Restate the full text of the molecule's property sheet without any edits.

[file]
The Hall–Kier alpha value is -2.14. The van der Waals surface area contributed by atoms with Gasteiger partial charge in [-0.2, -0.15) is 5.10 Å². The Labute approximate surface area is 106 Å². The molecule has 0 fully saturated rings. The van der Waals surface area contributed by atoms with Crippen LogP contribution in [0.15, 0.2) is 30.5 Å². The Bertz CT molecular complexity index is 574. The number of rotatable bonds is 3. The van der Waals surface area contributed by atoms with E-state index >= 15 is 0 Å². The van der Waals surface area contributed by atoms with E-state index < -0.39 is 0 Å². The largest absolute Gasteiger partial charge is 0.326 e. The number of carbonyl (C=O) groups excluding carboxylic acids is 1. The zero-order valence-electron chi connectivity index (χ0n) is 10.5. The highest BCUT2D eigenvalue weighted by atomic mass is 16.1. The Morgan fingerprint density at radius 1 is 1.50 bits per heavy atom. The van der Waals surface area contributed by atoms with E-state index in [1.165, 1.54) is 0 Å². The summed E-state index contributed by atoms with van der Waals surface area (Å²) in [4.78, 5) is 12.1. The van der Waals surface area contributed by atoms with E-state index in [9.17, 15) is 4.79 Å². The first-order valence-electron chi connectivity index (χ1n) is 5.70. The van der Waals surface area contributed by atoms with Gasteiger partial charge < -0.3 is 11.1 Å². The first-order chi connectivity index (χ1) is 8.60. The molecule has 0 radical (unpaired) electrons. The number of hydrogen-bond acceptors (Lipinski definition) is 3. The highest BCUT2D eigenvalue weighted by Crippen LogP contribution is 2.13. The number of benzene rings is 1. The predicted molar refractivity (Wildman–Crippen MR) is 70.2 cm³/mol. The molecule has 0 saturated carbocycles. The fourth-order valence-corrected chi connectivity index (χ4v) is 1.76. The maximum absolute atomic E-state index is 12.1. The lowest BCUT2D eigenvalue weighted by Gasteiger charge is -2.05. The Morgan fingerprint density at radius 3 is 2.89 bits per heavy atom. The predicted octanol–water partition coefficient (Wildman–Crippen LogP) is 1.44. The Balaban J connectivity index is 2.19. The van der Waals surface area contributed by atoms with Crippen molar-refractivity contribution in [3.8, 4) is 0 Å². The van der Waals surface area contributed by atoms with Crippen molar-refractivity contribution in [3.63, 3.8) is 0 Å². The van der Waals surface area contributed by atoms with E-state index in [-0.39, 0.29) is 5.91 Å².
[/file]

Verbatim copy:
The Hall–Kier alpha value is -2.14. The van der Waals surface area contributed by atoms with Gasteiger partial charge in [-0.2, -0.15) is 5.10 Å². The Labute approximate surface area is 106 Å². The molecule has 0 fully saturated rings. The van der Waals surface area contributed by atoms with Crippen LogP contribution in [0.15, 0.2) is 30.5 Å². The Bertz CT molecular complexity index is 574. The number of rotatable bonds is 3. The van der Waals surface area contributed by atoms with E-state index >= 15 is 0 Å². The van der Waals surface area contributed by atoms with E-state index < -0.39 is 0 Å². The largest absolute Gasteiger partial charge is 0.326 e. The number of carbonyl (C=O) groups excluding carboxylic acids is 1. The zero-order valence-electron chi connectivity index (χ0n) is 10.5. The highest BCUT2D eigenvalue weighted by atomic mass is 16.1. The Morgan fingerprint density at radius 1 is 1.50 bits per heavy atom. The van der Waals surface area contributed by atoms with E-state index in [1.165, 1.54) is 0 Å². The summed E-state index contributed by atoms with van der Waals surface area (Å²) in [4.78, 5) is 12.1. The van der Waals surface area contributed by atoms with E-state index in [9.17, 15) is 4.79 Å². The first-order valence-electron chi connectivity index (χ1n) is 5.70. The van der Waals surface area contributed by atoms with Gasteiger partial charge < -0.3 is 11.1 Å². The first-order chi connectivity index (χ1) is 8.60. The molecule has 0 radical (unpaired) electrons. The number of hydrogen-bond acceptors (Lipinski definition) is 3. The highest BCUT2D eigenvalue weighted by Crippen LogP contribution is 2.13. The number of benzene rings is 1. The predicted molar refractivity (Wildman–Crippen MR) is 70.2 cm³/mol. The molecule has 0 saturated carbocycles. The fourth-order valence-corrected chi connectivity index (χ4v) is 1.76. The maximum absolute atomic E-state index is 12.1. The lowest BCUT2D eigenvalue weighted by Gasteiger charge is -2.05. The Morgan fingerprint density at radius 3 is 2.89 bits per heavy atom. The predicted octanol–water partition coefficient (Wildman–Crippen LogP) is 1.44. The Balaban J connectivity index is 2.19. The van der Waals surface area contributed by atoms with Crippen molar-refractivity contribution in [3.8, 4) is 0 Å². The van der Waals surface area contributed by atoms with Crippen molar-refractivity contribution in [3.63, 3.8) is 0 Å². The van der Waals surface area contributed by atoms with E-state index in [-0.39, 0.29) is 5.91 Å².